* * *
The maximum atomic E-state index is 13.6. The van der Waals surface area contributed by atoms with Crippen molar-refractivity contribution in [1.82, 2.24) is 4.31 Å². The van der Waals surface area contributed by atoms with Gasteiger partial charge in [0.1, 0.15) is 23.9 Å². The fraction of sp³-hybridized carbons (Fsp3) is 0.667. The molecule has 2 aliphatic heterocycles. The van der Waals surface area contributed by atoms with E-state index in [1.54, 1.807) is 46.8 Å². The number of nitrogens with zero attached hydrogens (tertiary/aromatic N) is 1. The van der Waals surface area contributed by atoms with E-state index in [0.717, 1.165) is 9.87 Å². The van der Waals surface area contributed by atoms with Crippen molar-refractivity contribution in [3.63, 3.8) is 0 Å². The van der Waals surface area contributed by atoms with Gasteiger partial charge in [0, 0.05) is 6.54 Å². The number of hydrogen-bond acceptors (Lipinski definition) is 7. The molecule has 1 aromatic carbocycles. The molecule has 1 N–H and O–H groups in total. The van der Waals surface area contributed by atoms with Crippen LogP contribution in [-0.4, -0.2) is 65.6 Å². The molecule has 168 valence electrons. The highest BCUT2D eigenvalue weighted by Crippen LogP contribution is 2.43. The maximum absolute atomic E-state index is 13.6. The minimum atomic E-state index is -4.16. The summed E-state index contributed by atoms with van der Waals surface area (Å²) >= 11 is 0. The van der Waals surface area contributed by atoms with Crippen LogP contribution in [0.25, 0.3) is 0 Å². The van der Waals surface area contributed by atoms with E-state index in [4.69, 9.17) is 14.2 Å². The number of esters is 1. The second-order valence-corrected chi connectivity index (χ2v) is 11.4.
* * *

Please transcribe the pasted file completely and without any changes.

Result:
The maximum atomic E-state index is 13.6. The van der Waals surface area contributed by atoms with Crippen molar-refractivity contribution in [1.82, 2.24) is 4.31 Å². The van der Waals surface area contributed by atoms with Gasteiger partial charge in [0.1, 0.15) is 23.9 Å². The fraction of sp³-hybridized carbons (Fsp3) is 0.667. The molecule has 2 aliphatic heterocycles. The van der Waals surface area contributed by atoms with E-state index in [1.54, 1.807) is 46.8 Å². The number of nitrogens with zero attached hydrogens (tertiary/aromatic N) is 1. The van der Waals surface area contributed by atoms with E-state index in [0.717, 1.165) is 9.87 Å². The van der Waals surface area contributed by atoms with Crippen molar-refractivity contribution in [3.63, 3.8) is 0 Å². The van der Waals surface area contributed by atoms with Gasteiger partial charge in [0, 0.05) is 6.54 Å². The number of hydrogen-bond acceptors (Lipinski definition) is 7. The molecule has 1 aromatic carbocycles. The molecule has 1 N–H and O–H groups in total. The van der Waals surface area contributed by atoms with Crippen LogP contribution in [-0.4, -0.2) is 65.6 Å². The molecule has 168 valence electrons. The highest BCUT2D eigenvalue weighted by Crippen LogP contribution is 2.43. The maximum absolute atomic E-state index is 13.6. The minimum atomic E-state index is -4.16. The summed E-state index contributed by atoms with van der Waals surface area (Å²) >= 11 is 0. The van der Waals surface area contributed by atoms with Crippen LogP contribution in [0.25, 0.3) is 0 Å². The van der Waals surface area contributed by atoms with E-state index in [4.69, 9.17) is 14.2 Å². The number of esters is 1. The second-order valence-corrected chi connectivity index (χ2v) is 11.4.